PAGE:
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Microsoft KB Archive/169799

From BetaArchive Wiki

Article ID: 169799

Article Last Modified on 6/14/2006



APPLIES TO

  • Microsoft Visual J++ 1.0 Standard Edition
  • Microsoft Visual J++ 1.1 Standard Edition
  • Microsoft Visual J++ 6.0 Standard Edition
  • Microsoft Software Development Kit for Java 2.02
  • Microsoft Software Development Kit for Java 2.01
  • Microsoft Software Development Kit for Java 2.02
  • Microsoft Software Development Kit for Java 3.0
  • Microsoft Software Development Kit for Java 3.1
  • Microsoft Java Virtual Machine
  • Microsoft Internet Explorer 1.0
  • Microsoft Internet Explorer 2.0
  • Microsoft Internet Explorer (Programming) 2.01
  • Microsoft Internet Explorer 2.1
  • Microsoft Internet Explorer 3.0
  • Microsoft Internet Explorer 3.01
  • Microsoft Internet Explorer 3.02
  • Microsoft Internet Explorer 4.0 128-Bit Edition
  • Microsoft Internet Explorer 4.01 Service Pack 2
  • Microsoft Internet Explorer 4.01 Service Pack 1
  • Microsoft Internet Explorer 4.01 Service Pack 2
  • Microsoft Internet Explorer (Programming) 5_beta



This article was previously published under Q169799

IMPORTANT: This article contains information about editing the registry. Before you edit the registry, make sure you understand how to restore it if a problem occurs. For information about how to do this, view the "Restoring the Registry" Help topic in Regedit.exe or the "Restoring a Registry Key" Help topic in Regedt32.exe.

SYMPTOMS

The following compiler error appears when you try to build simple Java applets or applications:

error J0051: Undefined package 'lang'

This article discusses the possible reasons why this error occurs. (NOTE: This is not specific to the 'lang' package, but could occur for any package whether implicitly or explicitly imported.)

CAUSE

This problem often occurs after installing a virtual machine for Java that supports the Java Package Manager (JPM). Beginning with Microsoft virtual machine (Microsoft VM) build 2252 (installed with Internet Explorer 4.0x or the SDK for Java 2.0x) and later, the JPM contains all the system classes. These Microsoft VM builds no longer require a Classes.zip file on the classpath at run-time.

Compilers that do not search the JPM will need to find the system classes on the conventional classpath (<windir>\java\classes). To create a single zip file that contains all the system classes, see the RESOLUTION section of this article.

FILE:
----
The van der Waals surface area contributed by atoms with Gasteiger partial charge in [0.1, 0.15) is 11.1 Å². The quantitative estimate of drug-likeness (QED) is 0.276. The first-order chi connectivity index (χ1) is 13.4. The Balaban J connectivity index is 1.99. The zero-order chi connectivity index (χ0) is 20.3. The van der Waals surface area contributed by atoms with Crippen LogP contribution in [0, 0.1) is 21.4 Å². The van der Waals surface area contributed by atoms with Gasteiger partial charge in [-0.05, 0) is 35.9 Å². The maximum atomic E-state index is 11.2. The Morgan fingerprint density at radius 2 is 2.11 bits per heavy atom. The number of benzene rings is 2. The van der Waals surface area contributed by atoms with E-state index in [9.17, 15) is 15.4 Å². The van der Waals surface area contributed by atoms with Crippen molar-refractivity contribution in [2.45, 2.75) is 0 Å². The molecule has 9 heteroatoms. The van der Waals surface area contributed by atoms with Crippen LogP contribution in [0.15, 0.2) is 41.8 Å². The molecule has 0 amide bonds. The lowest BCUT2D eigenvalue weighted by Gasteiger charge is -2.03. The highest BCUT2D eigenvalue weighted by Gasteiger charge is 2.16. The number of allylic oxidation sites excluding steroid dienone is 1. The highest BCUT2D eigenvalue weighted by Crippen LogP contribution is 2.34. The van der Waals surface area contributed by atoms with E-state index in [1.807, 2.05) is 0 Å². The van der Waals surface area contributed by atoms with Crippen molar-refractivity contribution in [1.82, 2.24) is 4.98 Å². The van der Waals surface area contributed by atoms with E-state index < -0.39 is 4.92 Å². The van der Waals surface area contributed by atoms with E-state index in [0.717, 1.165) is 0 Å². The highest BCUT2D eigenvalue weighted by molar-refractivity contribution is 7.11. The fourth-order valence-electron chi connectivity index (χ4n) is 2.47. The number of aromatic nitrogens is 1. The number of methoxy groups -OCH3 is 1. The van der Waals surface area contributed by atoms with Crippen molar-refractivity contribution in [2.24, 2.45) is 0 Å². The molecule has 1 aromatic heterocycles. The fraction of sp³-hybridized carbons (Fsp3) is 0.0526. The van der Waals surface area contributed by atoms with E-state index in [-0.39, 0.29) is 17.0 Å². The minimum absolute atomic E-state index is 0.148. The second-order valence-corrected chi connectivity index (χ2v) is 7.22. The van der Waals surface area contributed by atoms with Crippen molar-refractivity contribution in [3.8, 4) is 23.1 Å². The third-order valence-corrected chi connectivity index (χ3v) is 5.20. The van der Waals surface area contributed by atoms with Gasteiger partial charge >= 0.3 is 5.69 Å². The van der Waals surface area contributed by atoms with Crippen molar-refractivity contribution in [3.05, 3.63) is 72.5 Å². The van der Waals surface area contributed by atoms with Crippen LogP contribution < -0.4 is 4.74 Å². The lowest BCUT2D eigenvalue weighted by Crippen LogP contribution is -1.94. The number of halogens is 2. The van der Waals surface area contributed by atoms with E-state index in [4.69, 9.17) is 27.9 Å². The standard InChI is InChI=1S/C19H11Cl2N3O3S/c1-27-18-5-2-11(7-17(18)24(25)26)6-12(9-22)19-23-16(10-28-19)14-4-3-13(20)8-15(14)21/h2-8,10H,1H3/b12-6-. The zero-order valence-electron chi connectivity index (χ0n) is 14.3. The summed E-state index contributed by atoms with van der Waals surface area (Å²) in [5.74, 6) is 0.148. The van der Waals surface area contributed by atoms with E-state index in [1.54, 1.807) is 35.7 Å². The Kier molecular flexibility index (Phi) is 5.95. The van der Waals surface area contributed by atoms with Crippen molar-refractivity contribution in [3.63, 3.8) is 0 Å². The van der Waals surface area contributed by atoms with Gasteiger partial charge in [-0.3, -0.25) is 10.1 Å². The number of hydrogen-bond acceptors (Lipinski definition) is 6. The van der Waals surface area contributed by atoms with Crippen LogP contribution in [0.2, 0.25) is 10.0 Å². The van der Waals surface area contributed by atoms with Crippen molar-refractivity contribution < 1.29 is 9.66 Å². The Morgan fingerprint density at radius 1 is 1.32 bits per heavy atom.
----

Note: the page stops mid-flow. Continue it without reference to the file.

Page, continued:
RESOLUTION

The MORE INFORMATION section contains a checklist that provides some of the common fixes for this error.

MORE INFORMATION

Following is a checklist that provides some of the common fixes for this error:

  1. If you have installed Internet Explorer 4.0x or later or the SDK for Java 2.0-3.1, classes.zip may not have been created on the installation machine. This is caused by a new feature of the Microsoft VM called the Package Manager (JPM). The JPM contains the system classes in this release of the Microsoft VM. In order to extract the classes from the JPM for use by tools (such as the Java compiler)that search the class path only, type the following in a command window:

       clspack -auto
                            

    This creates a new Classes.zip file in the <windir>\java\classes directory and automatically adds it to the classpath of the Microsoft VM. For more information on the clspack utility, please refer to the SDK for Java documentation available at http://www.microsoft.com/mscorp/java/

  2. Add an existing Classes.zip to your classpath.
    WARNING: Using Registry Editor incorrectly can cause serious problems that may require you to reinstall your operating system. Microsoft cannot guarantee that problems resulting from the incorrect use of Registry Editor can be solved. Use Registry Editor at your own risk.

    For information about how to edit the registry, view the "Changing Keys And Values" Help topic in Registry Editor (Regedit.exe) or the "Add and Delete Information in the Registry" and "Edit Registry Data" Help topics in Regedt32.exe. Note that you should back up the registry before you edit it. If you are running Windows NT, you should also update your Emergency Repair Disk (ERD).

    1. Load the registry editor (REGEDT32.EXE).
    2. Open the "HKEY_LOCAL_MACHINE" window.
    3. In the View dialog box, make sure the "Tree and Data" check box is selected.
    4. Expand the SOFTWARE node.
    5. Expand the Microsoft node.
    6. Select the Microsoft virtual machine (Microsoft VM) node.

    The classpath should read something like the following:

       C:\windows\java\classes\classes.zip;C:\windows\java\classes;
                            

    You can also load Developer Studio and on the Tools menu, click Options to open the Options dialog box. Click the Directories tab. Make sure the platform is Microsoft virtual machine. Show directories for class files. Add the directory for your Classes.zip file.

  3. Download the latest build of the Microsoft virtual machine from http://www.microsoft.com/mscorp/java/, click Downloads, and follow the Developer Updates link.

    The REFERENCE section below lists two Knowledge Base articles that discuss the availability of the current Microsoft virtual machine and how to automatically update the Microsoft virtual machine. You need to run clspack after the new VM is installed. See item #1 above.


REFERENCES

For additional information about obtaining the latest version of the Microsoft VM, click the article numbers below to view the articles in the Microsoft Knowledge Base:

163637 INFO: Availability of Current Build of Microsoft VM


For support information about Visual J++ and the SDK for Java, visit the following Microsoft Web site:

Keywords: kbenv kbprb KB169799